14are just odds and ends and this is the appropriate way to
15use them, I think. It is the last page. My Lord, this is
16the German original and also I have translated it into
17English for your Lordship.
18 MR JUSTICE GRAY:     That is very helpful. Thank you.
19 MR IRVING:     It is German police decodes. It is Traffic of
20November 13th 1941, is that correct? Intercepted and
21decoded a month later roughly. There are two radio
22messages here, is that correct?
23 A. [Professor Christopher Robert Browning]     Item 10 and item 32, yes.
24 Q. [Mr Irving]     Item 10 and 32. Would you agree that item 10 appears to
25be a radio message sent from the SS Chief Medical Officer
26in Riga to the firm of Tesch and Stabenow in Hamburg?

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 1 A. [Professor Christopher Robert Browning]     I do not see the Riga. I see radio message of the SS at
 2Hamburg.
 3 Q. [Mr Irving]     The last line says: "Signed, Senior Medical Officer"?
 4 A. [Professor Christopher Robert Browning]     I was looking at the top.
 5 Q. [Mr Irving]     Would you agree this is from the Senior Medical Officer
 6attached to the Chief SS Officer in Riga and it is going
 7to the firm of Tesch and Stabenow in Hamburg?
 8 A. [Professor Christopher Robert Browning]     Via the Hamburg SS, yes.
 9 MR JUSTICE GRAY:     Mr Irving, sorry, can I just ask you this?
10It is called a decode. Is this is an intercept?
11 MR IRVING:     This is a British intercept.
12 MR JUSTICE GRAY:     A Bletchley intercept?
13 MR IRVING:     From Bletchley Park. One of this myriad of
14hundreds of thousands of messages, but it is typical of
15the kind of information that is there waiting to be fished
16out of the Public Record Office. Would you agree that
17this shows a request for information on which Zyklon was
18dispatched for the use of a man called Dr Tesch?
19 A. [Professor Christopher Robert Browning]     Yes.
20 Q. [Mr Irving]     Do you know who Tesch and Stabenow were?
21 A. [Professor Christopher Robert Browning]     They are people involved -- no, I do not know for sure. I
22will not say. I mean, I have heard their names.
23 Q. [Mr Irving]     Is it right to say that they are the firm in Hamburg which
24had the monopoly of supplies of Zyklon and other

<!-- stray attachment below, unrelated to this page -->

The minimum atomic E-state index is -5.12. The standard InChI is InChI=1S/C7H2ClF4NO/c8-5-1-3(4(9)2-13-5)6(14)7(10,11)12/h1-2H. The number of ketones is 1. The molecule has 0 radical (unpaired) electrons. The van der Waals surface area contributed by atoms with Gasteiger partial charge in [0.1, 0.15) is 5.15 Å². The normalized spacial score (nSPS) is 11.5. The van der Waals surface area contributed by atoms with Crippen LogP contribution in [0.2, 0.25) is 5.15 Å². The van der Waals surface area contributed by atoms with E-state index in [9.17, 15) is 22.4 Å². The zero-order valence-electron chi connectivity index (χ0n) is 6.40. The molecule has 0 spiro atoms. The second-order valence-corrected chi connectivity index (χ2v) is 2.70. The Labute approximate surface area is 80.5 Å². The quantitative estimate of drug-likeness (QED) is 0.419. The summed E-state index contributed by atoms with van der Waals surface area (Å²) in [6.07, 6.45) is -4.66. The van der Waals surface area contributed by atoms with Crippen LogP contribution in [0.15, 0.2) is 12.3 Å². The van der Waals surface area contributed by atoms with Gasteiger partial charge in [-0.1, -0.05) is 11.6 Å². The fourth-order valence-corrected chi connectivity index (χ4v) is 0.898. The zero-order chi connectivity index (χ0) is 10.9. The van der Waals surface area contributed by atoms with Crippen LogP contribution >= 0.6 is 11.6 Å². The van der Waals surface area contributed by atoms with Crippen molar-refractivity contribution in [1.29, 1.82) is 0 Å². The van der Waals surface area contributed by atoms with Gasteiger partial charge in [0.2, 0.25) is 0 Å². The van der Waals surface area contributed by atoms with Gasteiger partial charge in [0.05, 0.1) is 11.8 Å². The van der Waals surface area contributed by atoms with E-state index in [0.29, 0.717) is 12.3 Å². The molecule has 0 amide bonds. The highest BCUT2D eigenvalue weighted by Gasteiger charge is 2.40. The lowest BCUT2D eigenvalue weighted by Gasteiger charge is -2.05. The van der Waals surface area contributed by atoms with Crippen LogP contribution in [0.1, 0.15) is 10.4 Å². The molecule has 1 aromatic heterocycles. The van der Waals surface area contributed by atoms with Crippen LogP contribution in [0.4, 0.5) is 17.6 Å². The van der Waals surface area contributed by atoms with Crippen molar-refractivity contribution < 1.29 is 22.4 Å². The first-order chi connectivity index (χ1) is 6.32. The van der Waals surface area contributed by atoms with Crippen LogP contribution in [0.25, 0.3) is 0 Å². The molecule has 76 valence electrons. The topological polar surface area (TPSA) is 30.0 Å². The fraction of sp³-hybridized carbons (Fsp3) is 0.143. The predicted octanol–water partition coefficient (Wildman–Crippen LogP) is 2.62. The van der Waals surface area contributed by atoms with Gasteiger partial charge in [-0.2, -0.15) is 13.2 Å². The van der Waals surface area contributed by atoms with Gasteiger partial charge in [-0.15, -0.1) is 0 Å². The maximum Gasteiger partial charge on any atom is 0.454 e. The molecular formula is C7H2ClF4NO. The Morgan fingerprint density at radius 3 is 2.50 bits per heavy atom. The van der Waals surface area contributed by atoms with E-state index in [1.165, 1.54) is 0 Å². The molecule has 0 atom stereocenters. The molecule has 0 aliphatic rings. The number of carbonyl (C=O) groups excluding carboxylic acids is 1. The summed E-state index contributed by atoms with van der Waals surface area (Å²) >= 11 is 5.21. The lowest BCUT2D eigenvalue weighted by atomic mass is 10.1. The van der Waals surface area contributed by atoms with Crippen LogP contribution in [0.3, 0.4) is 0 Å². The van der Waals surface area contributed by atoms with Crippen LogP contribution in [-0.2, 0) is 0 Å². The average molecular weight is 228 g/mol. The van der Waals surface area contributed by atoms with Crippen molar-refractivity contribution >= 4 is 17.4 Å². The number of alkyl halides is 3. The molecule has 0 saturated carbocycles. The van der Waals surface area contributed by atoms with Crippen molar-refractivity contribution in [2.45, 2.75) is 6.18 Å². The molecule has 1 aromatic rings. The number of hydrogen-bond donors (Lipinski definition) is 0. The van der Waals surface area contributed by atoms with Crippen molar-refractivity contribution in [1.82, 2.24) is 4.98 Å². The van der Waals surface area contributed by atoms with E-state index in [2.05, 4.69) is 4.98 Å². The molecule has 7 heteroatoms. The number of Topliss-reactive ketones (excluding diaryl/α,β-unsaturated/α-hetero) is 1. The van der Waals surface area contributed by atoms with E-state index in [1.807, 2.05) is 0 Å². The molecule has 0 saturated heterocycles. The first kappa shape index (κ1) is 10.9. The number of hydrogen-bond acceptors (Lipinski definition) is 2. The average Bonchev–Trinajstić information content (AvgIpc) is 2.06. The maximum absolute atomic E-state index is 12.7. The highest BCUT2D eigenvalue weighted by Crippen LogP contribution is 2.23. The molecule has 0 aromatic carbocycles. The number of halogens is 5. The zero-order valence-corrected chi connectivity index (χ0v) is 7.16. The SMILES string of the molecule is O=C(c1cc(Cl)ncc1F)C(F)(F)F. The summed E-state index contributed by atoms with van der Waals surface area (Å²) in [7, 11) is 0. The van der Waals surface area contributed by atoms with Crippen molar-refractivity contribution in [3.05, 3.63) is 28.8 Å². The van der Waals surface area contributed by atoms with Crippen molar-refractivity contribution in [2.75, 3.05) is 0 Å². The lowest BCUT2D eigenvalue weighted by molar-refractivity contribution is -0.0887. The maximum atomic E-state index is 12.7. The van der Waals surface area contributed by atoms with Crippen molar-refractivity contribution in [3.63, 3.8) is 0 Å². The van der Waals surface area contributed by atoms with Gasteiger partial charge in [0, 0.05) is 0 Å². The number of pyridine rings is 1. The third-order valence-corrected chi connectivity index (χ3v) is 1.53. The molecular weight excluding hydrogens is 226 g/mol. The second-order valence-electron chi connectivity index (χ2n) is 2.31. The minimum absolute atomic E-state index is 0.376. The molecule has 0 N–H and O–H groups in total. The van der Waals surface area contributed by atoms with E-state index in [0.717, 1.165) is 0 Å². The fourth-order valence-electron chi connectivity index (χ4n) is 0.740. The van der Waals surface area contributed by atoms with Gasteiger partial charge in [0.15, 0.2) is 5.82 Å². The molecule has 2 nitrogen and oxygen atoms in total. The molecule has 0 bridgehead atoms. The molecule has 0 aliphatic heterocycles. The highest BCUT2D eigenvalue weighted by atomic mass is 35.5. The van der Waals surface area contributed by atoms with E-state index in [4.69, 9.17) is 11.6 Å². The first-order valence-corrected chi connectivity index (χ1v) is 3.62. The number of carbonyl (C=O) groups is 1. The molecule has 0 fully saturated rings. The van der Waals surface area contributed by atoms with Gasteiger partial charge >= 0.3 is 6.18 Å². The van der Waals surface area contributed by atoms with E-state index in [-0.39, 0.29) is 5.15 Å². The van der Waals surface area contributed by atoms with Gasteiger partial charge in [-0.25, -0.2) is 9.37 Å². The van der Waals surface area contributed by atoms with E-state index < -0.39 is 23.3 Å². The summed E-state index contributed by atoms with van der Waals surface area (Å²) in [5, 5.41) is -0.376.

25fumigation agents east of the River Elb?
26 A. [Professor Christopher Robert Browning]     I remember the names in connection with the production of

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 1Zyklon-B. I could not testify that they were in Hamburg
 2or had a monopoly.
 3 Q. [Mr Irving]     And that this message is referring to dispatch, not only
 4of Zyklon, but also substances referred to as Tegas,
 5Athylo, Trito?
 6 A. [Professor Christopher Robert Browning]     They are referring to three other products. Whether they
 7are gas or not, we do not know.
 8 Q. [Mr Irving]     Well, we do.
 9 A. [Professor Christopher Robert Browning]     I do not know.
10 Q. [Mr Irving]     Would you accept they are other fumigation products?
11 A. [Professor Christopher Robert Browning]     I will accept that they are referring to three products.
12I do not see anything that says what their purpose is.
13 Q. [Mr Irving]     Yes, and the message also shows that Dr Tesch who is doing
14something in Riga connected with training?
15 A. [Professor Christopher Robert Browning]     Obviously, they did not get the complete message, but they
16do have the word "training" in Riga, at least as part of a
17garbled part of the intercept.
18 Q. [Mr Irving]     So that the inference to be drawn from that telegram is
19that people were being trained in the use of fumigation
20agents, both lethal and non-lethal?
21 A. [Professor Christopher Robert Browning]     Since I do not know what Tegas, Athylo.D and Trito are,
22I can only say that there are three products in addition
23to Zyklon being dispatched.
24 Q. [Mr Irving]     Will you accept that Tegas is a substance which is nine
25parts of ethylene oxide to one part of carbon dioxide? It
26is one of the proprietary fumigation agents that the